One Democratic group’s get-out-the-vote effort in Pennsylvania sort of got up and went. Luckily for the progressive 527 group America Coming Together, John Kerry still won the state’s 21 electoral votes despite an automated phone bank snafu. [IMGCAP(1)]
ACT coordinated an automated final get-out-the-vote telephone message featuring former President Bill Clinton urging Philadelphians to get out and “vote for change tomorrow.” Unfortunately, the automated messages went out on Election Day, which meant tomorrow wasn’t only a day away, but a day too late.
Democrats on the Kerry campaign in Philadelphia initially suspected foul play by Republicans, who allegedly had made a number of fishy phone calls in the Philadelphia area — including calls to suburban women claiming Kerry was the “NRA candidate.” But Democrats soon realized the day-late telephone mistake was due to friendly fire. “We thought it was Bush sabotage but self-inflicted wounds wound the worst,” joked one prominent Democrat.
Sarah Leonard, a spokeswoman for America Coming Together, acknowledged the boo-boo, saying, “I don’t know exactly what it was, I just know it was human error.” She noted that the mix-up “didn’t have an impact as we won the state handily.”
Phonus Interruptus. Maybe Sen. Mary Landrieu (D-La.) and her soon-to-be GOP Senate colleague just don’t have good phone karma. Or maybe he has seniority envy.
When Landrieu called Rep. David Vitter to congratulate him on his victory over Democratic Rep. Chris John in the open Louisiana Senate race, Vitter hung up on Landrieu, according to sources familiar with the conversation.
They say part of Landrieu’s purpose in calling the Republican candidate was to explain why his opponent, John, had not yet conceded. Landrieu congratulated Vitter on his apparent victory, said she looked forward to working with him in the Senate and explained that John was waiting until outstanding votes were tabulated in the Democratic precincts before conceding defeat.
Vitter apparently wasn’t interested in an explanation. One source said Vitter snapped, “We won fair and square!” — and hung up on Landrieu. Click.
Vitter’s campaign did not return calls seeking comment. But one Senate Republican source said Vitter was a bit peeved that John waited to concede when Vitter already was receiving congratulatory phone calls late Tuesday from other Democrats, including Louisiana Gov. Kathleen Blanco and the third-place finisher in the open Senate primary, state Treasurer John Kennedy.
Landrieu, who will assume the throne as the state’s senior Senator when the next Congress convenes, did not characterize Vitter’s telephone manners. Her spokesman, Brian Geiger, said, “I think there was a misunderstanding. Senator Landrieu called Congressman Vitter to congratulate him on a hard-fought race and said she looked forward to working with him in the next Congress.” He declined to say how the conversation ended.
One Democratic source in Louisiana said Landrieu was willing to believe that Vitter’s hang-up was more the result of bad connections between cellphones than bad manners. HOH is skeptical, since his campaign spokesman did not return two messages.
Kerry for Leader? Brooding leads to creativity, at least among depressed Democratic Congressional aides. One Democratic press secretary on Capitol Hill sent this e-mail out Wednesday to colleagues:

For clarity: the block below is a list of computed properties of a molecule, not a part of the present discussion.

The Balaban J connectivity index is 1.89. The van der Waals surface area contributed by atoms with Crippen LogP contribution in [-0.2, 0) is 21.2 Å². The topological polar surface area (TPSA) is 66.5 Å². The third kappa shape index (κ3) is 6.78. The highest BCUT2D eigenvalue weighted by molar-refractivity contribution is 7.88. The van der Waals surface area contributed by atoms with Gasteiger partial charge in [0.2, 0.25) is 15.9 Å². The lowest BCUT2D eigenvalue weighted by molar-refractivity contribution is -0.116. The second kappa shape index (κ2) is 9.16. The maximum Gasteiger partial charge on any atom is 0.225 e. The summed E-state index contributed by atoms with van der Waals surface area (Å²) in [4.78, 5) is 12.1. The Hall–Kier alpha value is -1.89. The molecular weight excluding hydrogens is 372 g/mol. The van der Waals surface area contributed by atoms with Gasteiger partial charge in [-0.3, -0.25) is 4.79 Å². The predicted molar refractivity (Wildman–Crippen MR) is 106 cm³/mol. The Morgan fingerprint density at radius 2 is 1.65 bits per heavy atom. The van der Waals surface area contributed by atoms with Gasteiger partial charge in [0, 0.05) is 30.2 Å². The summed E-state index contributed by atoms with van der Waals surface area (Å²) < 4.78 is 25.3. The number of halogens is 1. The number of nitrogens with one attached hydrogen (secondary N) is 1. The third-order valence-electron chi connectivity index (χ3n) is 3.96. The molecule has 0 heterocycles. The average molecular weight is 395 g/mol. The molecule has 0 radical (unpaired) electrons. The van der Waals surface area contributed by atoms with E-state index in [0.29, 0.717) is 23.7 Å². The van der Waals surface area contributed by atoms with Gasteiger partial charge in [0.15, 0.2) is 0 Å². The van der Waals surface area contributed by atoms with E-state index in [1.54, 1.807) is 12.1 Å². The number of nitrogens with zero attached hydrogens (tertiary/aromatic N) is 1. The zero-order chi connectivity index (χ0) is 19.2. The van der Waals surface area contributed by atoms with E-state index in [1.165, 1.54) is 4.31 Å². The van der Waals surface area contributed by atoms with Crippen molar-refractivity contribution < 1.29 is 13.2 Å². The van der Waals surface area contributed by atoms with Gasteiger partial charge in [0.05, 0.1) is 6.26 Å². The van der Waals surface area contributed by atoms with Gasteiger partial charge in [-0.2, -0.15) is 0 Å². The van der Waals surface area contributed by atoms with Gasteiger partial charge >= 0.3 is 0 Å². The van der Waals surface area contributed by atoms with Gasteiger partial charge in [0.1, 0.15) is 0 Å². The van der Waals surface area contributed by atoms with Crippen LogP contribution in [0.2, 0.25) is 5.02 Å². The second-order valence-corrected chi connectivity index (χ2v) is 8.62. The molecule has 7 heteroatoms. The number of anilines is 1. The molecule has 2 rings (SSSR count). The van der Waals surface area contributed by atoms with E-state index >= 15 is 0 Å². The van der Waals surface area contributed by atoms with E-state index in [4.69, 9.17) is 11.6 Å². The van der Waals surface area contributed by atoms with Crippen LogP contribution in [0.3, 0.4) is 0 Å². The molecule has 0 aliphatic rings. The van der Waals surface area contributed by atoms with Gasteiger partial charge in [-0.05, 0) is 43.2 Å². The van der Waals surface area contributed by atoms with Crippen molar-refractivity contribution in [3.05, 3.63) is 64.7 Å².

“Subject: Minority Leader of Senate
The Senate Democrats should nominate John Kerry as the new minority leader of the Senate. At this point, what do we have to lose?”
The aide’s initiative wasn’t going anywhere, however, as Minority Whip Harry Reid (Nev.) has all but locked up the post.
Jeepers Creepers. White House reporters described a “surreal” and “weird” — and very long — night in the White House press room as election returns dribbled in showing a very different scenario from what exit polls had shown all afternoon. As one reporter for a national newspaper described it, President Bush and Vice President Cheney made “ghostlike appearances” throughout the night, occasionally walking along the covered colonnade by the Rose Garden outside the White House press office.
“It was spooky,” the scribe said. “It shed very little light on what they were thinking.”
Dayton: Safe Again. Having survived the big pre-election scare, Sen. Mark Dayton (D-Minn.) will reopen his Senate office on Monday. The Senator told reporters during a conference call Wednesday, “The timeline for the heightened threat has passed in those reports.”
“Those reports” referred to classified intelligence reports that Dayton said detailed terrorist threats against Congress, prompting him to shutter his Capitol Hill office last month. Dayton said he can safely reopen his office now since the terrorist activity was anticipated only through Election Day.
Responding to critics who ridiculed the Senator’s decision, since U.S. government officials had said there was no new intelligence concerning a possible attack, Dayton told reporters, “I’d like to have people read it for themselves, and have an informed basis for my decision.”
Don’t Tell Kerry. While every other living, breathing Democrat was jumping for false joy over the early exit polling that showed a decisive victory for the Massachusetts Senator, John Kerry himself was kept in the dark.
A knowledgeable source tells HOH that the campaign kept the results from Kerry so he wouldn’t stop making phone calls and doing satellite TV interviews. He did 38 interviews in 30 media markets over four and a half hours, following the setting sun westward.
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